Maryann Tobin

More than 7,000 lawsuits have been filed against US employers, who have cheated their workers out of their pay. Most of the cases involve underpayments.

The discrepancies often occur when workers are asked to work overtime, then are not paid for it. Other problems include the miscalculation of hours worked, which short-changes workers, resulting in lower pay.

Problems involving US employers who are cheating workers out of their pay is on the rise. Ten years ago, barely 2,000 workers had to file lawsuits to get the pay they were owed. That number has tripled in the past two years.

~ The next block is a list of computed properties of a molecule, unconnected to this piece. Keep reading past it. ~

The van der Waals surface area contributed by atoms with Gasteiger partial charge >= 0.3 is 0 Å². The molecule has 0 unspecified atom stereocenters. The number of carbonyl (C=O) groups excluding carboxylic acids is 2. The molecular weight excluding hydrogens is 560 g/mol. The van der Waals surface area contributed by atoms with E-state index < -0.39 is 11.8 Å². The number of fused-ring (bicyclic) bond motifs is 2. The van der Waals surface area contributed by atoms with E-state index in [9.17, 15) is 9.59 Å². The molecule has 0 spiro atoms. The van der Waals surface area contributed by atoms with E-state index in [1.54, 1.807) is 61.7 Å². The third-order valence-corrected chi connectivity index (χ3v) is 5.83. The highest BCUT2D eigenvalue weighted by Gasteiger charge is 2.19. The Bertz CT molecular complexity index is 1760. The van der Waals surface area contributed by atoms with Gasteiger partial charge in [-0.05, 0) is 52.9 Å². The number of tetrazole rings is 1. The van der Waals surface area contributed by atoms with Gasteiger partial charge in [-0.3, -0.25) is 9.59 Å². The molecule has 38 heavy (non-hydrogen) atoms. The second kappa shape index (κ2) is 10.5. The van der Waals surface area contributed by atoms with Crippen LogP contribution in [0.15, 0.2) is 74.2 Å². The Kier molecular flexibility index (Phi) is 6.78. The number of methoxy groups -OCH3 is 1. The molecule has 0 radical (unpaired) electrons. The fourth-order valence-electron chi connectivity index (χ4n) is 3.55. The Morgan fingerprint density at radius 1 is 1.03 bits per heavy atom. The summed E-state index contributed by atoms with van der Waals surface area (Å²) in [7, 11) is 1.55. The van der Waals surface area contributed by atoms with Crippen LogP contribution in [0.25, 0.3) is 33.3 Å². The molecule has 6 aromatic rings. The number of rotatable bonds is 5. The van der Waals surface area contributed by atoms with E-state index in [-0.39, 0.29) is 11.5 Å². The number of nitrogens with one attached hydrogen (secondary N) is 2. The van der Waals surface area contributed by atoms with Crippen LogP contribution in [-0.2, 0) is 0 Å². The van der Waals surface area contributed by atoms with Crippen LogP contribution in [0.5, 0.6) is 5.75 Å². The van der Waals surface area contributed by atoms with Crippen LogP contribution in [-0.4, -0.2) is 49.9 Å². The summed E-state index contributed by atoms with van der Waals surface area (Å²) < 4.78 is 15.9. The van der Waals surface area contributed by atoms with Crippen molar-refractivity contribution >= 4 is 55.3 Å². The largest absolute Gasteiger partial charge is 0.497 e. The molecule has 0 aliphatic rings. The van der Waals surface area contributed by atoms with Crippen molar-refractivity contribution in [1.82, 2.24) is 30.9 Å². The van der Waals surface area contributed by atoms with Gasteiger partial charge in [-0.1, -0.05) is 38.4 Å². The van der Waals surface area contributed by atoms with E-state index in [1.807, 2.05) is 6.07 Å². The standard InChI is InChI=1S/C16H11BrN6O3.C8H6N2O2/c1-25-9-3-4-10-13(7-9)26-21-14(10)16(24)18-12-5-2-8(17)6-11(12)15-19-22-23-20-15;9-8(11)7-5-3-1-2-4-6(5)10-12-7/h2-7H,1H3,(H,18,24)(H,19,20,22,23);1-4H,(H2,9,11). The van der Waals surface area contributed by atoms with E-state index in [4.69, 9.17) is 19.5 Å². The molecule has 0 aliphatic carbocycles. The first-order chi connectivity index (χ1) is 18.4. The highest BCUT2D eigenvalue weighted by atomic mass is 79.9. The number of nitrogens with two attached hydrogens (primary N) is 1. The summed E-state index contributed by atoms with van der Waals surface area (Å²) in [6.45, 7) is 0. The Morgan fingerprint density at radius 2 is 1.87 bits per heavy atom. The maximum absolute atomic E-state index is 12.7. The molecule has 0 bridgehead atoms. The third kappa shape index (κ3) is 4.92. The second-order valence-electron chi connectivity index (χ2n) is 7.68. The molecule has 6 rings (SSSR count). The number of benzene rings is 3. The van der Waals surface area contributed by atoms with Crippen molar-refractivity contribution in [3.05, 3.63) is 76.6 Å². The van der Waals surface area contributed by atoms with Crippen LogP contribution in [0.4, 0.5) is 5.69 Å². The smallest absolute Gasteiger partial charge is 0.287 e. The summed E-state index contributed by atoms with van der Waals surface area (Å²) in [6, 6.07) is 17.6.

Jeffrey Michael Hirsch, associate professor at the University of North Carolina’s law school calls the problem “wage theft.”

Hirsch said, “Many workers still have a hard time taking advantage of their legal protections. Low-wage employees, in particular, often don't earn enough to attract attorneys, although class actions might help in some cases, so you see a lot of cases of un-remedied wage theft,” according to MSNBC.

Last year, the Department of Labor collected $224 million in back wages on behalf of 275,000 employees.

With the ever-increasing, anti-labor environment being promoted by conservative Republican legislators, US workers are likely to see “wage theft” get worse, unless the government takes action to strengthen wage laws.